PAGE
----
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Impact of meal fatty acid composition on postprandial lipaemia, vascular function and blood pressure in postmenopausal women

Rathnayake, K., Weech, M., Jackson, K. ORCID: and Lovegrove, J. ORCID: (2018) Impact of meal fatty acid composition on postprandial lipaemia, vascular function and blood pressure in postmenopausal women. Nutrition Research Reviews, 31 (2). pp. 193-203. ISSN 0954-4224

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To link to this item DOI: 10.1017/S0954422418000033


Cardiovascular diseases (CVD) are the leading cause of death in women globally, with aging associated with progressive endothelial dysfunction and increased CVD risk. Natural menopause is characterised by raised non-fasting triacylglycerol (TAG) concentrations and impairment of vascular function compared with premenopausal women. However, the mechanisms underlying the increased CVD risk after women have transitioned through the menopause are unclear. Dietary fat is an important modifiable risk factor relating to both postprandial lipaemia and vascular reactivity. Meals rich in saturated (SFA) and monounsaturated fatty acids (MUFA) are often associated with greater postprandial TAG responses compared with those containing n-6 polyunsaturated fatty acids (PUFA), but studies comparing their effects on vascular function during the postprandial phase are limited, particularly in postmenopausal women. This review aimed to evaluate the acute effects of test meals rich in SFA, MUFA and n-6 PUFA on postprandial lipaemia, vascular reactivity and other CVD risk factors in postmenopausal women. The systematic literature search identified 778 publications. The impact of fat-rich meals on postprandial lipaemia was reported in seven relevant studies, of which meal fat composition was compared in one study described by three papers. An additional study determined the impact of a high fat meal on vascular reactivity. Although moderately consistent evidence suggests detrimental effects of high fat meals on postprandial lipaemia in postmenopausal (than premenopausal) women, there is insufficient evidence to establish the impact of meals of differing fat composition. Furthermore, there is no robust evidence to conclude the effect of meal fatty acids on vascular function or blood pressure. In conclusion, there is an urgent requirement for suitably powered robust randomised controlled trials to investigate the impact of meal fat composition on postprandial novel and established CVD risk markers in postmenopausal women, an understudied population at increased cardiometabolic risk.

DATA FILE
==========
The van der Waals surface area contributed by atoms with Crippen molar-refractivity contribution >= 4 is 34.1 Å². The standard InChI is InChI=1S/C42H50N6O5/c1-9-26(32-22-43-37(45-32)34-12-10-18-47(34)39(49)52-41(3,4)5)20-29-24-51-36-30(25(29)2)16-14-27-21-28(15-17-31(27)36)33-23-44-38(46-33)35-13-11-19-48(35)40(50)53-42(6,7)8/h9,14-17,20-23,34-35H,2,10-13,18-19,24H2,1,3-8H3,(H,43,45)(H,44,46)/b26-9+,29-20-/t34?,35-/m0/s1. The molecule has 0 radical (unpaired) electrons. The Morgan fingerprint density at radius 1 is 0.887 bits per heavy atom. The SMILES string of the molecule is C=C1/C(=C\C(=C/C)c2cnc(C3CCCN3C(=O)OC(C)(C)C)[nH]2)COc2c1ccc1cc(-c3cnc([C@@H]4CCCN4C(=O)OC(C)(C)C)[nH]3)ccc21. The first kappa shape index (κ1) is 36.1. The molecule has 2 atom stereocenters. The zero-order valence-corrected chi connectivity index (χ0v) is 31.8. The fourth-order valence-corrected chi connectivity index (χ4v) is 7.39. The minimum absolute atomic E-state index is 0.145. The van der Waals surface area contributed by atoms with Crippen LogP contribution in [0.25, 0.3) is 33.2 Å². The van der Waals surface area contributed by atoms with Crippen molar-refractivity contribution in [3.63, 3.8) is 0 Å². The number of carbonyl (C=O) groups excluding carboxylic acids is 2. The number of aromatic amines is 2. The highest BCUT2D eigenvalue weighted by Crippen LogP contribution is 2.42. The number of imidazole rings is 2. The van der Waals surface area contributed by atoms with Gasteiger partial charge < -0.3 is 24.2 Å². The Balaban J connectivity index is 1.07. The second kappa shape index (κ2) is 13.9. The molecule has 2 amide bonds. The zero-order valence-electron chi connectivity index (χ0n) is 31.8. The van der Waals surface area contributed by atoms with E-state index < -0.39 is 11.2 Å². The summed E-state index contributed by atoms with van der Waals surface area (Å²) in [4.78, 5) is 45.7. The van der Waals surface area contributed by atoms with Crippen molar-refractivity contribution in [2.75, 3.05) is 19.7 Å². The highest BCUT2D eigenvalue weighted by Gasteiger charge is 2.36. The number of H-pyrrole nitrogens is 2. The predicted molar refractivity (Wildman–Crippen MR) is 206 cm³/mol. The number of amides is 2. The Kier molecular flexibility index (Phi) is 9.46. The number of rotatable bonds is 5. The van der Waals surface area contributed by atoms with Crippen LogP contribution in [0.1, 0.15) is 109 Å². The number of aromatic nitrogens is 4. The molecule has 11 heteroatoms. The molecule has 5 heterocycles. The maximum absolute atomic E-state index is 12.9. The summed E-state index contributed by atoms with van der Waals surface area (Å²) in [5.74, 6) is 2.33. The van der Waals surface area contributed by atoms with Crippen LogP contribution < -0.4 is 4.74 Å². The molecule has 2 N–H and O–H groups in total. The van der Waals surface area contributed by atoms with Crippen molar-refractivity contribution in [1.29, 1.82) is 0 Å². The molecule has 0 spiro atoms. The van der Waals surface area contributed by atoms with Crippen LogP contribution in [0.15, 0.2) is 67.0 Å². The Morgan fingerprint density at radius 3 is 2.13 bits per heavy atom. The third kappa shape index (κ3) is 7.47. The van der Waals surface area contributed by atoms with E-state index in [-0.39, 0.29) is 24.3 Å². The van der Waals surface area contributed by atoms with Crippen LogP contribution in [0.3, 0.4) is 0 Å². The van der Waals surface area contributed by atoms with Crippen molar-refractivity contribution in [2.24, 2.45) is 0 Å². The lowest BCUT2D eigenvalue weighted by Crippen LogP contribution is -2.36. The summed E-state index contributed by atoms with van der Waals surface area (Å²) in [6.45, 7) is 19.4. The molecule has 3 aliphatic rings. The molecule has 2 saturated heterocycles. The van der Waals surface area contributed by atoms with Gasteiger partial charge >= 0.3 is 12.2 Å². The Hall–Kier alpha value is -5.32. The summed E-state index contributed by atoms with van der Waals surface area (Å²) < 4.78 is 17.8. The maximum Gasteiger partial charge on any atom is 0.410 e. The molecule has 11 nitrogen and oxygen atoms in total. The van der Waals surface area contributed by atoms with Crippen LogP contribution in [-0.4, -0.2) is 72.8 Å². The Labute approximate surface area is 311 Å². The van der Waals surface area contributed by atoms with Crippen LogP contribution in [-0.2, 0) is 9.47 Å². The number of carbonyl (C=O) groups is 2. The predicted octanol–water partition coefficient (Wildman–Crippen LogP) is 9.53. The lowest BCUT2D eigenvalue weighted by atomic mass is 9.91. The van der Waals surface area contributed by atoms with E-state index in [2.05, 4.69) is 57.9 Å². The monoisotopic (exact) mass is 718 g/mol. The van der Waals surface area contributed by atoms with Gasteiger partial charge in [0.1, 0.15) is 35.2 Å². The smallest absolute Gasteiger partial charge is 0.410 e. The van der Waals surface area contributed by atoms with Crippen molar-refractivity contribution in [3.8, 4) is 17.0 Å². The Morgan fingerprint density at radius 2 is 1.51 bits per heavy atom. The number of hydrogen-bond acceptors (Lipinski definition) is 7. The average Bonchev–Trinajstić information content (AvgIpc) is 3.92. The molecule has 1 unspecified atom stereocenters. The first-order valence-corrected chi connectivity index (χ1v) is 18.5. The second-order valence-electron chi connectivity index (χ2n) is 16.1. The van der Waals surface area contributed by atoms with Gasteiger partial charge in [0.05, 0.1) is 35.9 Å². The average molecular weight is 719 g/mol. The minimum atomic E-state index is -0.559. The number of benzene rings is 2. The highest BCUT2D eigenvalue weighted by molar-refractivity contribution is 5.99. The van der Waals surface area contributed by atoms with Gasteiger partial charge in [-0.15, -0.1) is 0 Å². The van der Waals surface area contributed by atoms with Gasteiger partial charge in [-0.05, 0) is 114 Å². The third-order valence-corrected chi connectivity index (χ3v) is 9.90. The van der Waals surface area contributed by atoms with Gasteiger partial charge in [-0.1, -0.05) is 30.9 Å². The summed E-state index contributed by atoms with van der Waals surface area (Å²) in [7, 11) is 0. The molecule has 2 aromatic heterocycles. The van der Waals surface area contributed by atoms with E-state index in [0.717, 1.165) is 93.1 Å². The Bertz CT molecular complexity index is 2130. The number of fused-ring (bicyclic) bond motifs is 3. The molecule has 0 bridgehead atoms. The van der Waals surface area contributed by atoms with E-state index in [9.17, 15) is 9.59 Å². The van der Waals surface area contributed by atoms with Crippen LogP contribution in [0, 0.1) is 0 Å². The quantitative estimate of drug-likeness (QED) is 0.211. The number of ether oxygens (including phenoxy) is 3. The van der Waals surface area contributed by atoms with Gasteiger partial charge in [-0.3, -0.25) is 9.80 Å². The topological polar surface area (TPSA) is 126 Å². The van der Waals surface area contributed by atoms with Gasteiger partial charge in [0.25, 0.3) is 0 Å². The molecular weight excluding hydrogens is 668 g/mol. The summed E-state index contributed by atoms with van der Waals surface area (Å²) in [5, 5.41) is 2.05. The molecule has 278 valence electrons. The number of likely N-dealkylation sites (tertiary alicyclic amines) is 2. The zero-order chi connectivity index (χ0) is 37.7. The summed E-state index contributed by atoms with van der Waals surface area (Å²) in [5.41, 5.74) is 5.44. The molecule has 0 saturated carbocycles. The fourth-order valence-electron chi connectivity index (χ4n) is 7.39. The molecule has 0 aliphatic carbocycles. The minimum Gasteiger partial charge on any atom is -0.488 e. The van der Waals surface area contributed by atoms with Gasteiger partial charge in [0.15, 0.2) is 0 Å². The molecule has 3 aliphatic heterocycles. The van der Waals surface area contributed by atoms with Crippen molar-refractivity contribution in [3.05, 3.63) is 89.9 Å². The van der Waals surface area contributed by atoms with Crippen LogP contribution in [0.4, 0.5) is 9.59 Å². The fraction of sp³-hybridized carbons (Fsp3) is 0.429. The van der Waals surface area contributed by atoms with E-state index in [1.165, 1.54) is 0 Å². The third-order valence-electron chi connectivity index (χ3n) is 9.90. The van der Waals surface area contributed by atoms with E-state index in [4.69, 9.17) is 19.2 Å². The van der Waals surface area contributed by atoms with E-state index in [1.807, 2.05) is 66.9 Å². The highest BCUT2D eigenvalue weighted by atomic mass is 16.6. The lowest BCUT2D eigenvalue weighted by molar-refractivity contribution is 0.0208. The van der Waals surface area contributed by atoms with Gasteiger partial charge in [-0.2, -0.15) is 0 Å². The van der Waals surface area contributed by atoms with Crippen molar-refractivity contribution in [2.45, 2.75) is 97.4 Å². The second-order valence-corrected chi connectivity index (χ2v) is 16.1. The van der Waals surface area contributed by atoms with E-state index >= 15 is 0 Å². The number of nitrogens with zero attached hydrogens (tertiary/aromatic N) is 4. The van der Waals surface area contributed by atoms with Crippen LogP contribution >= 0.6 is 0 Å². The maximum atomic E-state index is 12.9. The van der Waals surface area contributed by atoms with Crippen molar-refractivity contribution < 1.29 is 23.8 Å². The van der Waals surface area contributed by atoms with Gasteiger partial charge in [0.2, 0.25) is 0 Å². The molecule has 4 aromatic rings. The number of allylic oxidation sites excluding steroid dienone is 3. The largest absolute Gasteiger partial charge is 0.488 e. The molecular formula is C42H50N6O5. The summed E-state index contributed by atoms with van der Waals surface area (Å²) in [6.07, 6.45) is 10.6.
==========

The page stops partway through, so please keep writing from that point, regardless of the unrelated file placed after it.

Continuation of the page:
Item Type:Article
Divisions:Interdisciplinary centres and themes > Institute for Cardiovascular and Metabolic Research (ICMR)
Life Sciences > School of Chemistry, Food and Pharmacy > Department of Food and Nutritional Sciences > Human Nutrition Research Group
ID Code:75914
Publisher:Cambridge University Press


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